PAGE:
ebola

A new study led by Penn's Ronald Harty and Bruce Freedman demonstrates that inhibiting calcium signaling stopped viruses (in green) from escaping from a host cell, preventing their spread. | Courtesy of Charlotte Laracy

The 2014 West African Ebola outbreak has killed more than 11,000 people, making it the deadliest outbreak of the virus in history — but researchers from the School of Veterinary Medicine have developed a means of stopping the spread of such a virus.

Vet School professors Bruce Freedman and Ronald Harty of the Department of Pathobiology have been working with a team of researchers and the U.S. Army Medical Research Institute of Infectious Diseases to find a method of blocking calcium-signaling pathways to prevent viruses like Ebola from exiting a host cell and spreading.

“We are not trying to boost the immune system,” Freedman said. “What we are trying to do is block the ability of the virus to utilize essential pathways in our own cells so the immune system has more time to ramp up and kill the virus itself.”

The Ebola virus works quickly through the body, which creates difficulties for the immune system to establish an effective response. Viruses like Ebola take over proteins in a host cell to complete its life cycle and reproduce.

Freedman and Harty focus on developing drugs that interfere with the host proteins. Instead of working directly with the dangerous Ebola virus, the Penn scientists worked with non-infectious viral-like particles that have similar matrix proteins and bud in a similar form to Ebola.

In viruses, calcium signaling is an important messenger to many cell processes. Freedman and Harty found that the virus matrix proteins generated significant increases in levels of calcium. The researchers were able to block the calcium messaging by introducing a mutated gene called ORAI1 into the host cell to conceal the calcium channel, inhibiting the virus from exiting the host cell and spreading to other cells.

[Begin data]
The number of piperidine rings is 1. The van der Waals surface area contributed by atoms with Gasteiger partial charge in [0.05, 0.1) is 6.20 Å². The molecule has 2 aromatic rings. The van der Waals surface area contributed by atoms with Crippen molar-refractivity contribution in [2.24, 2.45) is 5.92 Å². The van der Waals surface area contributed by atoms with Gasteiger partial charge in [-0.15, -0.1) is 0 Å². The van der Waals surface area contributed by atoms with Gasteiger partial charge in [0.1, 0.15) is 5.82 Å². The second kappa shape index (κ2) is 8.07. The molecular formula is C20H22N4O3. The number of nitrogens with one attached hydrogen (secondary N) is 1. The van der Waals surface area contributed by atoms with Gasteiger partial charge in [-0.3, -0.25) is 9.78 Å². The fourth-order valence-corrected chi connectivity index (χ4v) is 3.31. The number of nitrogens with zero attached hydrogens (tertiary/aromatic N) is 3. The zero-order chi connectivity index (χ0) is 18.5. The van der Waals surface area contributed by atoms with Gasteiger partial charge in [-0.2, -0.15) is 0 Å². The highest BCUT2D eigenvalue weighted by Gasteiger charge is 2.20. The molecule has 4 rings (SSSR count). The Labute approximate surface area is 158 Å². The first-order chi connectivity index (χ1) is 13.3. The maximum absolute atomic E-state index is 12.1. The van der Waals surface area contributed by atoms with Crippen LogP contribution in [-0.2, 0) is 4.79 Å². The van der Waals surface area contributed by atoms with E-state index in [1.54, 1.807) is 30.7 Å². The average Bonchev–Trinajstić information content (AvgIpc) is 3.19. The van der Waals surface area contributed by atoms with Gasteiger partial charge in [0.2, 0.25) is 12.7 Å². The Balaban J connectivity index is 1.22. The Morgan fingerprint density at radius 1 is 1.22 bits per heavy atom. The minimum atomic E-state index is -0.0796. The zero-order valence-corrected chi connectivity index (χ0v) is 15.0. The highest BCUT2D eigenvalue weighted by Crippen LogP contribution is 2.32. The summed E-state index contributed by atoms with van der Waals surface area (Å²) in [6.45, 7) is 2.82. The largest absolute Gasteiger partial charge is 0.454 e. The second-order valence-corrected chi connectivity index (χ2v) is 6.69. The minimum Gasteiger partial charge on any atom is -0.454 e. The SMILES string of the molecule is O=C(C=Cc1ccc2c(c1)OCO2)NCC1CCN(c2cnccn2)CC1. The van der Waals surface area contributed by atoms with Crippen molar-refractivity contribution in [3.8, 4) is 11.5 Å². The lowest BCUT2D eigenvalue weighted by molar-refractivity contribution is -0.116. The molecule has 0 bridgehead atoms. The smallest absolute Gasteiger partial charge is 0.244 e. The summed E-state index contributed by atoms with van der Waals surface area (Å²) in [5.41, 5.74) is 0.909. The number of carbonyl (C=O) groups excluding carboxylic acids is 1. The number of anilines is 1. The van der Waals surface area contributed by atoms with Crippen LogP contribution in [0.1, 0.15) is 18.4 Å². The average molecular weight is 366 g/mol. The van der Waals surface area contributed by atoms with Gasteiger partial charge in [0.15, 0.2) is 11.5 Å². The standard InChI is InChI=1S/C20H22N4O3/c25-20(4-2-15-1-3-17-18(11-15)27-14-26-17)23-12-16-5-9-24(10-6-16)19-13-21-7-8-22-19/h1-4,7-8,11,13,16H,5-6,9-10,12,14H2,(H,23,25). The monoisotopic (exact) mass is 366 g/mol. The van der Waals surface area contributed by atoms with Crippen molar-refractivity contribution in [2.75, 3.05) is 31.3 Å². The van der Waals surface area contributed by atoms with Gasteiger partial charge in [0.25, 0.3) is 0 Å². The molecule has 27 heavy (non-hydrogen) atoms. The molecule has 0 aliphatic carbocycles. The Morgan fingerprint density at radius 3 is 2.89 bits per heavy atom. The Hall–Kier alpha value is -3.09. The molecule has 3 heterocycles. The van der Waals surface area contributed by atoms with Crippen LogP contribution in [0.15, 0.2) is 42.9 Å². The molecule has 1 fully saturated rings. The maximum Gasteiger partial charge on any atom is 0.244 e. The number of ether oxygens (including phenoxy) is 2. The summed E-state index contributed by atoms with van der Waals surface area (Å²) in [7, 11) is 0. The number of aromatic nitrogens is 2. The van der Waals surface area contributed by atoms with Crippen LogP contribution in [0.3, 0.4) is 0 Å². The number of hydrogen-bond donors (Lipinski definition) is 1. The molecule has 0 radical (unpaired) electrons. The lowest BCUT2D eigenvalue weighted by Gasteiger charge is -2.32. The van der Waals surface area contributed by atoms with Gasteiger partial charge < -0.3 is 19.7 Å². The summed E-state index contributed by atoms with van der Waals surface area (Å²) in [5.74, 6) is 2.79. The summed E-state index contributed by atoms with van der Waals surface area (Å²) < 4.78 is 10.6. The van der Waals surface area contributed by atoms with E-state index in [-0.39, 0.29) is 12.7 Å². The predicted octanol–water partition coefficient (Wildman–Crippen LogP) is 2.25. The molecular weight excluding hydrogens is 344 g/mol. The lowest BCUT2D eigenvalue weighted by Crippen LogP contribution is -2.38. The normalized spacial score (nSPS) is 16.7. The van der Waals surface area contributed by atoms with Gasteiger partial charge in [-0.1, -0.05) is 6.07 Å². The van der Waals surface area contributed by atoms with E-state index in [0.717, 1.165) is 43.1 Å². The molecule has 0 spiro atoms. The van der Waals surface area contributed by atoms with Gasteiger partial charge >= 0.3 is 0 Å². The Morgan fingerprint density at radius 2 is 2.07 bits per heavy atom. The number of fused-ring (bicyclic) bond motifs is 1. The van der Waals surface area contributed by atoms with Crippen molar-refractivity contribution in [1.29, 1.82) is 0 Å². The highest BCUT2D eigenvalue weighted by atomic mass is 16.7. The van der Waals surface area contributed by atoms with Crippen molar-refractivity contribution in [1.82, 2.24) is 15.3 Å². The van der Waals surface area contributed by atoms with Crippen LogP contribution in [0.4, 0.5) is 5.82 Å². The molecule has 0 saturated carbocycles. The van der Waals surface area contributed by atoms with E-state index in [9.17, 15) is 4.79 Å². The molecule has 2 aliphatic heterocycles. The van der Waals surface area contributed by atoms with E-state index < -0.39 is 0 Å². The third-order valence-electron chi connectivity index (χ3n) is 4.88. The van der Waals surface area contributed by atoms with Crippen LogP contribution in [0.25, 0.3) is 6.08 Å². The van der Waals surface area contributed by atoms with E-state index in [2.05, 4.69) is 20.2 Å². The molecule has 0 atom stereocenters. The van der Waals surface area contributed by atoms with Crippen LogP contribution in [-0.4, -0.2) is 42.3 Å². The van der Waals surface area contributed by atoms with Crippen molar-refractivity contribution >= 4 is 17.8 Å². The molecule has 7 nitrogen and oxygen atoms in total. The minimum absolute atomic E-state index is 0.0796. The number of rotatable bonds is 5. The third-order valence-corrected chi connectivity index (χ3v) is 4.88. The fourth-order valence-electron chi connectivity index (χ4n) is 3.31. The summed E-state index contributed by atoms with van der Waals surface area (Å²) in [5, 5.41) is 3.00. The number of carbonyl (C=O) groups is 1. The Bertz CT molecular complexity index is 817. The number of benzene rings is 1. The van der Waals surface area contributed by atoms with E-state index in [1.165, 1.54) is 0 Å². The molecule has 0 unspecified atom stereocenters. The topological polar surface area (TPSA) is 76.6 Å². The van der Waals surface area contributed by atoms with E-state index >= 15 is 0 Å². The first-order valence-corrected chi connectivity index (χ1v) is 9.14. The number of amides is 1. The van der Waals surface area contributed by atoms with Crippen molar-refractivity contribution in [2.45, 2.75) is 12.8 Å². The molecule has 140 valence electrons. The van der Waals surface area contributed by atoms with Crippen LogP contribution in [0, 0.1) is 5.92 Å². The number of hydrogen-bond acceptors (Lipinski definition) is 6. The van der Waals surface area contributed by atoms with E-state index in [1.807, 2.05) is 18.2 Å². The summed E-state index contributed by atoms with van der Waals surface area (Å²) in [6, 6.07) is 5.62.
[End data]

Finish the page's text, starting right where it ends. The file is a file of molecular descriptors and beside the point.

The immediate next step for Freedman and Harty is to test the prevention of calcium signaling in mice. The end goal for the researchers is to develop an anti-viral drug with their new company, Intervir Therapeutics, which is funded by Penn.

“The big advantage of using host-orienting therapeutics is that it is more unlikely that the virus can develop a resistance or overcome the effectiveness to the drug, a problem that is often common in HIV therapies,” Harty said.

This work creates an opportunity to hopefully design a potential broad-spectrum drug that could work as a therapy for a wide variety of deadly viral infections.

“This is broad spectrum, similar to antibacterial drugs like penicillin that can kill 30 different kinds of bacteria,” Freedman said. “We are not targeting a specific pathogen, like Ebola. Theoretically the antiviral therapies should be able to block any virus that utilizes this pathway to replicate.”

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